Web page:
Making Sense (not dollars and cents) From Using Social Media

Whinnem

Guest Post: Jenn Whinnem, Connecticut Health Foundation

Just over a year ago, I switched from the corporate to the nonprofit sector to take a job as a communications officer of the Connecticut Health Foundation (CT Health).  Because we don’t sell products and compare revenue from quarter to quarter or year to year, we had to come up with another set of measures for tracking the return on the foundation’s investment investment in social media.  In our case, we want to know how the foundation’s use of social media — as part of our overall communications strategy — helps us achieve our mission to improve the health status of people in Connecticut.

Our work focuses on ensuring access to affordable and quality health care and we target these four areas:

  • children’s mental health
  • health policy/advocacy
  • children’s oral health
  • and racial and ethnic health disparities.

In pursuing our mission to ensure that every citizen, no matter what their needs, can thrive and stay healthy, we use a combination of strategic grant-making, research and policy briefs and communications.

Social media allows us to increase our impact in each of our priority areas by strengthening relationships with our partners, heightening visibility for our work and giving us a mechanism for feedback on our work.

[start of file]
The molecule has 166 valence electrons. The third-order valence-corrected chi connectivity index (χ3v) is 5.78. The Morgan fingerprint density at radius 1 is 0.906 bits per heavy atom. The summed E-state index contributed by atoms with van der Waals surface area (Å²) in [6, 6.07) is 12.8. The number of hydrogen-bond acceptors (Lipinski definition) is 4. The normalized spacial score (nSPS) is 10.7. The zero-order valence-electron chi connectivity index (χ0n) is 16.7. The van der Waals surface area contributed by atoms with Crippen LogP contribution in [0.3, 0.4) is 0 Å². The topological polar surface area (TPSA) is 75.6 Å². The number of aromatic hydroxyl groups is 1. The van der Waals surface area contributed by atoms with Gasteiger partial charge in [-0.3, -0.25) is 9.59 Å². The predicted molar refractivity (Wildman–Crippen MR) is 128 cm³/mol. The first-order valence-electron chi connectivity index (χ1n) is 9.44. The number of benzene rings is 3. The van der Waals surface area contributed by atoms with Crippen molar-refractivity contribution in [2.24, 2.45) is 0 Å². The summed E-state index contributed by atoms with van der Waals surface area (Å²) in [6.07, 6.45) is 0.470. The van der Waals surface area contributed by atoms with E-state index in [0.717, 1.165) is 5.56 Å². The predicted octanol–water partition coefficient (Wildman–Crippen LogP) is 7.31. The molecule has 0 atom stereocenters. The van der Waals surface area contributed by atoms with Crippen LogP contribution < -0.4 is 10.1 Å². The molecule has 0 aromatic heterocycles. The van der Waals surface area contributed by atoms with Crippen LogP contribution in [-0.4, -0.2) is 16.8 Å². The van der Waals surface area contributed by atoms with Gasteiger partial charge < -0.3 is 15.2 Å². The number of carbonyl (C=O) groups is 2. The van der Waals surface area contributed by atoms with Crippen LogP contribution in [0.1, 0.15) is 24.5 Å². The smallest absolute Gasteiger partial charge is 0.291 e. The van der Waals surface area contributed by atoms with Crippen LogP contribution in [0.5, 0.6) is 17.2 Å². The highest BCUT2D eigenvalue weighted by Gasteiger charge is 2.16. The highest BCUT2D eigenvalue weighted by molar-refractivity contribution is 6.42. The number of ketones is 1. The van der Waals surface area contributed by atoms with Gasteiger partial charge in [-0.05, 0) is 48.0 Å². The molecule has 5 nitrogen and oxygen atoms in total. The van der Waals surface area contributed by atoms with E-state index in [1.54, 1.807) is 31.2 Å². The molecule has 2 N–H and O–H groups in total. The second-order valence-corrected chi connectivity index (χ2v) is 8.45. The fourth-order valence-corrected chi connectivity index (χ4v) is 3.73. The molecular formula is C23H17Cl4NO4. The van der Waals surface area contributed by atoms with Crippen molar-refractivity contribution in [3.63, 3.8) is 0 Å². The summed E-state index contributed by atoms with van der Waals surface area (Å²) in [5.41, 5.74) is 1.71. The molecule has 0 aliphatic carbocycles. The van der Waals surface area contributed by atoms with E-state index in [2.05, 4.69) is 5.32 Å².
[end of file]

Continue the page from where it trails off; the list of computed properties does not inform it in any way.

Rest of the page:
What We Measure
Right now we have a dashboard that answers three questions:

  • Are we gaining visibility for our work?
  • What is our audience reading?
  • Are we engaging with our audience?

I’d like to call out the second bullet specifically. We use Google Analytics to understand which blog content as well as website pages are the most popular with our audiences. Popular blog content has more than informed our social media content strategy – it’s also given us insight into what policy information people are looking for. At some point in the near future we’d love to have this inform our grant-making strategy as well.

Looking at traffic to other sections of the website lets us know if people are looking at promoted programs. For example, at the time of this writing, we were recruiting for our CT Health Leadership Fellows program. We wanted to see an increase to traffic at that part of our site (and we did). Thanks to the Visitors Flow (here’s the best article I’ve read on this to date) we’re able to see how people go through the pages to understand the program.

While we technically do not have competitors, we’re also interested in how we stack up compared to other foundations of our size. I use compete.com to get a ballpark figure on select foundations’ website views, and manually look at other foundations’ Facebook stats as well. So far, CT Health is doing well (not to brag).